“Breaks Monument Dedication Attended by Thousands,” Iron County Record July 5, 1934
“Over three thousand people from Cedar and Parowan and other southern Utah communities gathered at Cedar Breaks on July 4th for the mammoth celebration marking the dedication of the breaks as a National Monument.
“The celebration attracted national, state, and high railroad officials who were gathered on the speakers stand at the dedication services held in the afternoon and which was the feature event of the celebration.
“Included in the group of distinguished visitors were Governor Henry H. Blood, President Heber J. Grant of the L.D.S. church; Carl R. Gray, president of the Union Pacific System; Dr. H. C. Bryant, assistant director of the Bureau of National Parks and Reservations; Leo A. Borah of Washington, member of the editorial staff of the National Geographic Magazine; Dr. George W. Middleton, prominent early booster for southern Utah park development. With Gray was a group of railroad officials including W. M. Jeffers, executive vice president of the Union Pacific System and president of the Utah Parks company; J. L. Haugh, vice president and assistant to the president; John W. Burnett, general superintendent of motive power and equipment; Emmett Cole and Otto Jobelman, assistants to Mr. Burnett; George M. Ashby, assistant to the executive vice president; H. C. Mann, chief engineer, Union Pacific System; B. M. Prater, chief engineer, O. S. L. and E. C. Schmidt, director of news service.
“Mrs. Henry H. Blood, wife of the governor, was present and made a few brief remarks when introduced from the stand.
“P. A. Clark of the Parowan Chamber of Commerce was in charge of the meeting and introduced Randall L. Jones, who acted as master of ceremonies, and to whom high tribute was paid for his activities in bringing about recognition of Cedar Breaks as a national attraction and development of the southern Utah Parks.
“Governor Blood, introduced as a ‘great governor and a great friend of the people of his state,’ spoke briefly to national conditions, maintaining while America had felt the hand of depression the situation here ws much better than in other countries, and that the people should be thankful for the help of a government interested in its people during such trying adversities. The governor urged that people of all the land be invited to view the scenic wonders of southern Utah, and called attention to the many and varied attractions grouped together in the small area of southern Utah and northern Arizona. He also referred to what had been done during the past decade to make it possible for people to see and enjoy these attractions, stating that approximately ten million dollars had been spent on road development alone.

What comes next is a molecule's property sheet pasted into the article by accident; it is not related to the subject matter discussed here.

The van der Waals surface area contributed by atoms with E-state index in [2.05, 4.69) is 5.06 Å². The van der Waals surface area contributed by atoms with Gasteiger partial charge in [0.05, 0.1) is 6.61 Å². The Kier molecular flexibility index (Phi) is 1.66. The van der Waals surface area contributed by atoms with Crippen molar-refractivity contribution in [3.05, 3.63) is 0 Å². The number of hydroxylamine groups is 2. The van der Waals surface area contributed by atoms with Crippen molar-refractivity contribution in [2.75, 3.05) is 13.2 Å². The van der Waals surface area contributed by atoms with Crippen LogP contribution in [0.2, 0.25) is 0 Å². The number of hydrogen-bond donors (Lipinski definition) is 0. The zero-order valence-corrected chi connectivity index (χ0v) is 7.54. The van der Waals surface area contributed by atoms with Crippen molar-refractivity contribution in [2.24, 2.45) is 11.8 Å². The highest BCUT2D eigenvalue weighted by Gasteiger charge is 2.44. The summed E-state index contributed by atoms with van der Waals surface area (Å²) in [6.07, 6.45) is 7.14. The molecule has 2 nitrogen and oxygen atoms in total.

“President Carl R. Gray stated that it was just twelve years ago that he made his first trip into southern Utah and visited the scenic attractions and pointed out that the Union Pacific development program had been carried substantially as planned on that trip, maintaining that it had been accomplished only through the fine cooperation of the National Park and National Forest Service and the people of southern Utah. He told of the railroad company’s development program at Bryce before it became a national park and how the company had deeded its holdings to the U.S. government, but that the deeds had been placed in escrow pending the fulfillment of certain development programs, particularly the completion of the Mt. Carmel highway.